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Mass-market Japan Opts for Sleek, with Quirks Reserved for the Rich

While simplicity, sleekness and a certain stress-reducing quality are musts for mass-market interior design products in Japan, those keen to target the country's affluent consumers should take a more quirky and distinctive approach.

Photo: Mass-market Moomins: Finnish cartoon characters long-adored by Japanese consumers.
Mass-market Moomins: Finnish cartoon characters long-adored by Japanese consumers.
Photo: Mass-market Moomins: Finnish cartoon characters long-adored by Japanese consumers.
Mass-market Moomins: Finnish cartoon characters long-adored by Japanese consumers.

The 2017 edition of Interior Lifestyle Tokyo (ILT) was all about questions of style and taste, as well as the opportunities and constraints they entail for the commercial sector. Overall, there is a high degree of consensus in Japan as to what should be deemed good taste. Typically, this is reflected in a preference for natural, crafted and organic interior decor items, as well as in things that have a de-stressing or relaxing effect. There are also a number of interesting differences between general good taste and its application at the luxury end of the market.

Beyond this, diversification was also an important theme this year. This saw a number of companies debuting variations on existing lines and looking to expand into new markets, while also trialling novel retail approaches, including selling unlikely pairings of goods alongside one another.

One of the defining characteristics of ILT is its focus on trends. This year, this element of the event was led by a presentation from Messe Frankfurt Ambiente, the Germany-based organiser of the show. While the seminar was billed as detailing what's new for 2017 and beyond, a lot of its content had a certain ring of familiarity.

Overall, the emphasis was on the importance of "structures and textures inspired by nature", "high-quality handwork artistry", and "grounded products that are as unobtrusive as they are durable". Essentially, it seems that what the Japanese consumer wants is well-made items that do not flaunt their quality and come with an air of simplicity, purity and unpretentiousness.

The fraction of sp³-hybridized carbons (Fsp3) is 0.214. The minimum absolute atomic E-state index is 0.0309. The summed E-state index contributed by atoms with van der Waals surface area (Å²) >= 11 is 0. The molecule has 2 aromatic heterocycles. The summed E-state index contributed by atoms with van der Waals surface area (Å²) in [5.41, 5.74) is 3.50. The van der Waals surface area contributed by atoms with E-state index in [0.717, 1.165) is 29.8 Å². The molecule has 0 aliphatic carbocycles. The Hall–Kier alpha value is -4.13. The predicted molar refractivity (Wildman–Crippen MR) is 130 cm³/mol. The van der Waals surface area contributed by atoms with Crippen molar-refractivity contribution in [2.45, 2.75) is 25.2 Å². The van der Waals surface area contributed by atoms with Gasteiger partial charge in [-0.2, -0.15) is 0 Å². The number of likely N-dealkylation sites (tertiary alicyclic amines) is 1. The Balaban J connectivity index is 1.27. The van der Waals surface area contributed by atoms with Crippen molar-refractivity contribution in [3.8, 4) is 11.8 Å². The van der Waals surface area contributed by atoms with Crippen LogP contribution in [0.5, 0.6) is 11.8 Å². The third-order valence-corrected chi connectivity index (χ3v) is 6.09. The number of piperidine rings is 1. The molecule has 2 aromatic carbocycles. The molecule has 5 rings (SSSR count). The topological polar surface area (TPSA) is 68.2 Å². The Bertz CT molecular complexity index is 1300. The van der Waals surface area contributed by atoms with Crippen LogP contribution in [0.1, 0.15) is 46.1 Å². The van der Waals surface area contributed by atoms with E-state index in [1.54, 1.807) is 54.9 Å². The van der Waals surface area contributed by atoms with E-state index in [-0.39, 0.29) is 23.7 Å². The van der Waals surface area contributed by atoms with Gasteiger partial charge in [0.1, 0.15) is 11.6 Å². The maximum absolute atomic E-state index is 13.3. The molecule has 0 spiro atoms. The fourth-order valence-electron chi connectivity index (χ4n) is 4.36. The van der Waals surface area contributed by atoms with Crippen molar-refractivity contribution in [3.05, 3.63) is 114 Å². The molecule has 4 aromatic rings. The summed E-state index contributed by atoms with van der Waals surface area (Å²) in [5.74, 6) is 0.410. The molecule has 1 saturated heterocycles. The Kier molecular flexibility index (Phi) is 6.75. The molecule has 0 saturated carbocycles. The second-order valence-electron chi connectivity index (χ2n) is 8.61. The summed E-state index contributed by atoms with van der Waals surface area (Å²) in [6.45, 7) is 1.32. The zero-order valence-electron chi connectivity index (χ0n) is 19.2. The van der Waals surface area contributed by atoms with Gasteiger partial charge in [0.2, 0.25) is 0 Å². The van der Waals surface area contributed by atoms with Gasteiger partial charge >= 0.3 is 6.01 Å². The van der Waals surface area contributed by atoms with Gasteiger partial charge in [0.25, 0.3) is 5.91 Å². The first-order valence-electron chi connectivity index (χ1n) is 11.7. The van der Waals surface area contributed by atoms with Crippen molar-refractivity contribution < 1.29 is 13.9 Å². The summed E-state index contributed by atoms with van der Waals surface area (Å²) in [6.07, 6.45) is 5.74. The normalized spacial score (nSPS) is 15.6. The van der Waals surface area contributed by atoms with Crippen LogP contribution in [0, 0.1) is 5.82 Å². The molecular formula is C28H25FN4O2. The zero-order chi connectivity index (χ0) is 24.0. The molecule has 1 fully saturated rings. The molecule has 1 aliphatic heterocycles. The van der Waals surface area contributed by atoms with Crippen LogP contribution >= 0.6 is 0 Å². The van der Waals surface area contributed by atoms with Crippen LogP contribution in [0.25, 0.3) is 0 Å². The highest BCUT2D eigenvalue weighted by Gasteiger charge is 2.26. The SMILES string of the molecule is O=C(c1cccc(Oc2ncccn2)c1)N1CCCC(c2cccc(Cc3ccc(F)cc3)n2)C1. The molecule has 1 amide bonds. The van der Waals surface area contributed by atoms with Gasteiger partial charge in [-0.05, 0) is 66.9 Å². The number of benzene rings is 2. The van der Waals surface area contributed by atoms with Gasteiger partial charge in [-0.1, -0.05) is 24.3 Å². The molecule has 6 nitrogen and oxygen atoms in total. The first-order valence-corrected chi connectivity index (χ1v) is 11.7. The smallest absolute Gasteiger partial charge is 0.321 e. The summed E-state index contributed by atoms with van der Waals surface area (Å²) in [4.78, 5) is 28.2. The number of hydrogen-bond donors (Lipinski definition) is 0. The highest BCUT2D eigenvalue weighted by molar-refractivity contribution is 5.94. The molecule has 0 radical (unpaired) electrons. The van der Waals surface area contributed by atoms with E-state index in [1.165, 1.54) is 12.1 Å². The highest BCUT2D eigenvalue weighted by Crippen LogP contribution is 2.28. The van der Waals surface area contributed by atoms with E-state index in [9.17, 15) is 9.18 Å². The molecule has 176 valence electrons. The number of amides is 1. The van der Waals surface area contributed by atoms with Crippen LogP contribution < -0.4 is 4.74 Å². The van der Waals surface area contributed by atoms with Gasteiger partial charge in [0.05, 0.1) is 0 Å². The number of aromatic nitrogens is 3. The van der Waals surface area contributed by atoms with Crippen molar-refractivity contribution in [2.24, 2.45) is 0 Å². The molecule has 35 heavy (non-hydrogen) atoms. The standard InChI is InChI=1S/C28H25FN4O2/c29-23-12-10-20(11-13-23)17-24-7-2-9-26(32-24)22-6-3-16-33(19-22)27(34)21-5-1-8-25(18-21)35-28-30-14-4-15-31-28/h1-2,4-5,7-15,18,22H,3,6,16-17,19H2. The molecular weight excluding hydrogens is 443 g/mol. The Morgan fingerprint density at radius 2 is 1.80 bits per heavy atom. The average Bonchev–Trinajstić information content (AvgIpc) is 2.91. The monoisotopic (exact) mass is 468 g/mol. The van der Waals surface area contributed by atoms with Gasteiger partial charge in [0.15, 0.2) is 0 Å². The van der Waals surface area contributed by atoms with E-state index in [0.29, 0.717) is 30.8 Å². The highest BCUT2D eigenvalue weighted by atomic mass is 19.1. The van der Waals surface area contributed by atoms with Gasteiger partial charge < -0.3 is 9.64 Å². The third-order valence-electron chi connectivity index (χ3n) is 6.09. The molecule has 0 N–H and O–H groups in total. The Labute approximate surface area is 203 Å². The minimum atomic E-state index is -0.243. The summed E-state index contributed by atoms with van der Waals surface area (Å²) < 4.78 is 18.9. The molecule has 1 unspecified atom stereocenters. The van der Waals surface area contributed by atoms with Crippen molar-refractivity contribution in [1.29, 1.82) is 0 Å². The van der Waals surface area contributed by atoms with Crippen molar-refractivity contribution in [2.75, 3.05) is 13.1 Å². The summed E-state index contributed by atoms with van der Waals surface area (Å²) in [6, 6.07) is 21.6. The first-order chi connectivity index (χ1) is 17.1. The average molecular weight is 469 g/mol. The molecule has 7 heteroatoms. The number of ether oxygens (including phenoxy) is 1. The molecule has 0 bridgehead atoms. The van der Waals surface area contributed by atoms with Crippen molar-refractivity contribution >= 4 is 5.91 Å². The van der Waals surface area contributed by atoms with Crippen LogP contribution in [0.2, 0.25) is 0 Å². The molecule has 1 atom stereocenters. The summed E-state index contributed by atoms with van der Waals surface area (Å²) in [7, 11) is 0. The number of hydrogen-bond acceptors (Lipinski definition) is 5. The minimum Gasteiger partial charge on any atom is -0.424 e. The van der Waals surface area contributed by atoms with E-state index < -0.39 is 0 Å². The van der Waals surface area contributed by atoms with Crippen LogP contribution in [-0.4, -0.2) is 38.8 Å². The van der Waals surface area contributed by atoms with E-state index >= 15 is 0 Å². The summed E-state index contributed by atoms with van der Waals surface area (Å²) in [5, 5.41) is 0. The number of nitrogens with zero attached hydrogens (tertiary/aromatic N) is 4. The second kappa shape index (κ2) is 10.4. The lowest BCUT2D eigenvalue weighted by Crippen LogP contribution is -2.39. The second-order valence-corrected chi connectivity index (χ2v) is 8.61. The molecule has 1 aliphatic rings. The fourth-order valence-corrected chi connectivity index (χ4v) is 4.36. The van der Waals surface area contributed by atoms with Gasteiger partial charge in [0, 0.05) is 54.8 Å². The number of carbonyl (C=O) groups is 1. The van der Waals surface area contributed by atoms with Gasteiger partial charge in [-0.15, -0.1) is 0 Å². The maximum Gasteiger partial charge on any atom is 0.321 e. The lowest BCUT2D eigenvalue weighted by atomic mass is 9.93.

With this in mind, it's not hard to see why Nordic/Scandinavian styles continue to be hugely in demand across Japan. Asked to account for their enduring popularity, Sarah Rosberg, a Swedish designer for Arco Design, an Osaka-based manufacturer and importer, said: "Really, I think it is all about creating a sleek, unfussy, and relaxing atmosphere. The Japanese like that and also like the assurance that anything they buy is well made."

For its part, Arco had on offer a choice of decorative tree-shaped 3D figures, a range created by Lovi, a Finnish design company. Made from high-quality birch wood, the figures are sold in convenient flat-packs for home assembly. Suitable for use as Christmas trees or as more generic decorations, they can be easily disassembled and conveniently stored.

The craft and artisan characteristics of the product ensure that it is unique and has something of a rarity value, aspects that both appeal to the Japanese consumer and limits its market reach. The largest item – a 135cm tree-shaped figure – was on offer for about US$700.

Lovi also makes small figures based on the Moomin, a Finnish cartoon character, which were available for $15. A lovable, woodland-dwelling creature, the Moomin has long been extremely popular in Japan, adding a note of nostalgia to this particular product line.

Elsewhere at the expo, there were many other attempts to tap into this hankering for all things old-fashioned. This extended from a range of linen sheets and retro alarm clocks to a selection of antique-looking animal toys, all made from a kind of brittle plastic.

Staying with the traditional, Shaquda was keen to promote its range of classically-styled body-washing brushes ($120), all made with goat hair rather than the more commonplace horse or pig hair. According to Osahiro Maruyama, Managing Director of the Hiroshima Prefecture-based company, constant innovation is a must for the long-term survival of his business.

Explaining the origins of the company and the challenges it faces, he said: "We are a craft-based maker in a traditional brush-making town. Originally, the town was famous for its writing brushes, but it later expanded into the production of other types of brushes, including items used while washing or applying makeup.

"We rely on craft production and, as the number of craftsmen is finite, even if something succeeds we can't ramp up production too much. At the same time, we face fairly persistent competition. With the Japanese market flooded with cheaper overseas products, we look to protect our workforce by consistently creating innovative new products and pushing into new export markets."